Tourists Facing 10 Years in Prison for Vandalizing Ancient Thai Wall
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In Thailand, being offensive or disrespectful is a serious mistake. And for two tourists, the punishment could be up to 10 years in a provincial prison, in addition to fines of one million baht (roughly $30,450).
According to Reuters, Brittney Schneider of Canada and Furlong Lee of the UK were arrested last Friday for defacing an ancient wall in Chiang Mai.
The tourists, both 23, were caught spray-painting remains of a 13th-century fortress near the Tha Phae Gate. And it’s going to be hard for either Schneider or Lee to convince authorities to go easy on them. Reuters reported that the pair was documented committing the crime on a CCTV.
Police Major Anon Cherdchutrakulthong told Reuters “they admitted to the crime.” He added that “when people visit somewhere, they should know not to [leave] graffiti.”
Schneider’s mother Tara told Canada’s CBC News that, though bail money was sent to Thailand, her daughter must remain in Thailand until the trial — which might not be arranged for two months. She added that Canadian officials said there is “nothing they can do to change local laws in Thailand.”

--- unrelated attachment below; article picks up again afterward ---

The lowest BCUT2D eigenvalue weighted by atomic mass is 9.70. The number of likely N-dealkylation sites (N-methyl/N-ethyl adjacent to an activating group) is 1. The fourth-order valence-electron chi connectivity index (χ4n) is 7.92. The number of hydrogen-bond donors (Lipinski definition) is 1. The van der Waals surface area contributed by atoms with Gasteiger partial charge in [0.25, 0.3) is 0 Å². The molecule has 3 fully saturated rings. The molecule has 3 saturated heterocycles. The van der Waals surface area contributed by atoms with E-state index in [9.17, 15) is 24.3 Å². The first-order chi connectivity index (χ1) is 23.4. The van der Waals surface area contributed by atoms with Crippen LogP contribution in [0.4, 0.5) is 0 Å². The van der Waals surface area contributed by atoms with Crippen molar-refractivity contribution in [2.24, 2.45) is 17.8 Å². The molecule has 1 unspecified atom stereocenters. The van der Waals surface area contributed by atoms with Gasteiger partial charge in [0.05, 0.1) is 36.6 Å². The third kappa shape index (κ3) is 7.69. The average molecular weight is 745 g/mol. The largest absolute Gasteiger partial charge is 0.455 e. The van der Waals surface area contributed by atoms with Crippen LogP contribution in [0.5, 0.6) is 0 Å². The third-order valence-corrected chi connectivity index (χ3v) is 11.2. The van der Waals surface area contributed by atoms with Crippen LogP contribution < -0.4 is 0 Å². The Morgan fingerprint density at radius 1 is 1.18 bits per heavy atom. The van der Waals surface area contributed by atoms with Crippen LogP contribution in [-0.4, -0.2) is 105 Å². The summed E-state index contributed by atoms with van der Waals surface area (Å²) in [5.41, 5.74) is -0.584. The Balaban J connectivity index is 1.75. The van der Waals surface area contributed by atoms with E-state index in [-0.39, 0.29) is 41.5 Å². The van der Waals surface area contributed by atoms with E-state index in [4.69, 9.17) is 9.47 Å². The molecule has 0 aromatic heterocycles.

Tourists behaving badly and defacing a historic site are, sadly, not a rarity.
In November of 2017, for example, Thai authorities fined two American tourists for taking a “butt selfie” in front of a Buddhist temple. And just one month later, an American couple was arrested at a Thai hotel after being filmed tagging a street in Bangkok.
Though butt selfies and vandalism are frowned upon, well, everywhere, travelers need to be especially cautious in this Southeast Asian nation. Here, public nudity is a seriously offensive act, and disrespecting the king in public (think: negative Facebook posts) can land you in prison.
As TPG senior writer Lori Zaino pointed out, there are a number of seemingly harmless behaviors that can be interpreted as rude or disrespectful in Thailand. Even though they might not all land you in prison for a decade, no one wants to be that traveler.
To avoid any cultural faux pas, never use your left hand to eat or pass objects to locals. When exploring Thailand’s famous temples, be sure to cover your shoulders and knees, and to remove your shoes. Never turn your back on Buddha, and be sure to mind your feet: keep them folded to the side or beneath you when sitting.
And seriously — do not insult the king or the Thai monarchy.
Feature photo by Chiang Mai News via AP.
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